HCNSO Student Theses and Dissertations

Defense Date


Document Type


Degree Name

M.S. Marine Biology

Second Degree Name

M.S. Coastal Zone Management

First Advisor

Amy Hirons

Second Advisor

David Kerstetter

Third Advisor

Tracey Sutton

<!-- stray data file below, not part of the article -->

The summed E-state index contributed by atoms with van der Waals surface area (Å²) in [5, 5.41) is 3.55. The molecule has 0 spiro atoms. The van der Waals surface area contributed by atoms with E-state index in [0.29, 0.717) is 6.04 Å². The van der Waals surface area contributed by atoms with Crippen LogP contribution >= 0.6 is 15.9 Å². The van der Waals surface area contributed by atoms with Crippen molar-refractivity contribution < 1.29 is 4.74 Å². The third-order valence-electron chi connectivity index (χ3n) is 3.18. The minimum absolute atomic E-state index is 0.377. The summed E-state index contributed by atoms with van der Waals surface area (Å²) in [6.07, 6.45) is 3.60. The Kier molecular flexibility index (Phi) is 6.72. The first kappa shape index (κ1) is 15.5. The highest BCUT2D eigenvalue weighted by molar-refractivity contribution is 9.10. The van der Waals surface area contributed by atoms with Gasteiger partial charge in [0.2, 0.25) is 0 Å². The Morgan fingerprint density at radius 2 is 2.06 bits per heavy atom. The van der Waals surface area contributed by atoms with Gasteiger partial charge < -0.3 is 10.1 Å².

Many marine fishes use the mangrove ecosystem for foraging, protection, spawning, and as a nursery habitat. To develop a better understanding of energy flow between the coastal mangrove and coral reef ecosystems, the ontogentic migration and trophic connectivity of reef fishes were examined through the use of carbon (C), nitrogen (N), and oxygen (O) stable isotope ratios. Juvenile and adult gray snapper Lutjanus griseus, lane snapper L. synagris, bluestriped grunt Haemulon sciurus, French grunt H. flavolineatum, sailor’s choice H. parra, yellowfin mojarra Gerres cinereus, and great barracuda Sphyraena barracuda were collected from both mangrove and coral reef sites located near Port Everglades, Broward County, Florida. All species were analyzed for δ13C and δ15N of muscle tissues and δ 18O and δ 13C of otoliths to evaluate ontogenetic migrations, foraging, and occupation within both the mangrove and reef sites. The δ13C and δ15N in muscle tissue were more depleted in juvenile fish from the mangroves than their adult forms caught on the adjacent reef. The δ18O and δ13C otolith data were significantly different between species, age class, and habitat, with lower δ18O values for juvenile fish caught in the mangroves. A general trend of increasing δ13C in otoliths corresponded to increasing total length, also suggesting juvenile movements from mangrove to nearshore reefs with age. Overall, the findings of this study further confirm that several commercially and recreationally important reef-associated fishes utilize mangrove ecosystems during juvenile life stages.

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